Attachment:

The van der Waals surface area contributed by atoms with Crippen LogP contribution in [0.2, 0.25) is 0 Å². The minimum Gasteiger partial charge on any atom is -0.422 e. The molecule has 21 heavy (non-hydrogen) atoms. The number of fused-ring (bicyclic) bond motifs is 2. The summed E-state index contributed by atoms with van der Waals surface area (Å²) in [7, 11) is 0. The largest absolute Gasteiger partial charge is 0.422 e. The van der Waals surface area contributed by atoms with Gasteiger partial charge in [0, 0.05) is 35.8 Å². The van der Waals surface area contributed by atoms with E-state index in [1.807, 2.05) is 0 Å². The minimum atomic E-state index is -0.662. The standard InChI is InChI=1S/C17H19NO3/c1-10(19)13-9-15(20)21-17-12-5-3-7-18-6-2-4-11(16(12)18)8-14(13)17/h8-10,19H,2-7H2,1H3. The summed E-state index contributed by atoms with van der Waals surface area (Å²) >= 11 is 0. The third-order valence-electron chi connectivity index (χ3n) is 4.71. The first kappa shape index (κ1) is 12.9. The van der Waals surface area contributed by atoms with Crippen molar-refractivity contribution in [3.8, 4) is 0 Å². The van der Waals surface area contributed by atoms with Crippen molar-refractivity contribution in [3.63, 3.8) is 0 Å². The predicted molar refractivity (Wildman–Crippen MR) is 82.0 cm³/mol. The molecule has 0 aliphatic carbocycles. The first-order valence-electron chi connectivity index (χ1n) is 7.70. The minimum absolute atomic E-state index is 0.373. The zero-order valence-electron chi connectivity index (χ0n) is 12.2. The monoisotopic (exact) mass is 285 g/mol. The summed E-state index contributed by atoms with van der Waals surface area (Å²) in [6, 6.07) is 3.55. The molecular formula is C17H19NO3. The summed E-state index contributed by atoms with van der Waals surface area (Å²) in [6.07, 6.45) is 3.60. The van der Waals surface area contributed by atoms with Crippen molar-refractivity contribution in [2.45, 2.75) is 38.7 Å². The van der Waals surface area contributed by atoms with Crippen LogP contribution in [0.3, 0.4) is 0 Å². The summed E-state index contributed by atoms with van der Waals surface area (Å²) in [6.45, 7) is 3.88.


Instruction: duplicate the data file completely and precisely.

The van der Waals surface area contributed by atoms with Crippen LogP contribution in [0.2, 0.25) is 0 Å². The minimum Gasteiger partial charge on any atom is -0.422 e. The molecule has 21 heavy (non-hydrogen) atoms. The number of fused-ring (bicyclic) bond motifs is 2. The summed E-state index contributed by atoms with van der Waals surface area (Å²) in [7, 11) is 0. The largest absolute Gasteiger partial charge is 0.422 e. The van der Waals surface area contributed by atoms with Gasteiger partial charge in [0, 0.05) is 35.8 Å². The van der Waals surface area contributed by atoms with E-state index in [1.807, 2.05) is 0 Å². The minimum atomic E-state index is -0.662. The standard InChI is InChI=1S/C17H19NO3/c1-10(19)13-9-15(20)21-17-12-5-3-7-18-6-2-4-11(16(12)18)8-14(13)17/h8-10,19H,2-7H2,1H3. The summed E-state index contributed by atoms with van der Waals surface area (Å²) >= 11 is 0. The third-order valence-electron chi connectivity index (χ3n) is 4.71. The first kappa shape index (κ1) is 12.9. The van der Waals surface area contributed by atoms with Crippen molar-refractivity contribution in [3.8, 4) is 0 Å². The van der Waals surface area contributed by atoms with Crippen molar-refractivity contribution in [3.63, 3.8) is 0 Å². The predicted molar refractivity (Wildman–Crippen MR) is 82.0 cm³/mol. The molecule has 0 aliphatic carbocycles. The first-order valence-electron chi connectivity index (χ1n) is 7.70. The minimum absolute atomic E-state index is 0.373. The zero-order valence-electron chi connectivity index (χ0n) is 12.2. The monoisotopic (exact) mass is 285 g/mol. The summed E-state index contributed by atoms with van der Waals surface area (Å²) in [6, 6.07) is 3.55. The molecular formula is C17H19NO3. The summed E-state index contributed by atoms with van der Waals surface area (Å²) in [6.07, 6.45) is 3.60. The van der Waals surface area contributed by atoms with Crippen molar-refractivity contribution in [2.45, 2.75) is 38.7 Å². The van der Waals surface area contributed by atoms with Crippen LogP contribution in [0.3, 0.4) is 0 Å². The summed E-state index contributed by atoms with van der Waals surface area (Å²) in [6.45, 7) is 3.88.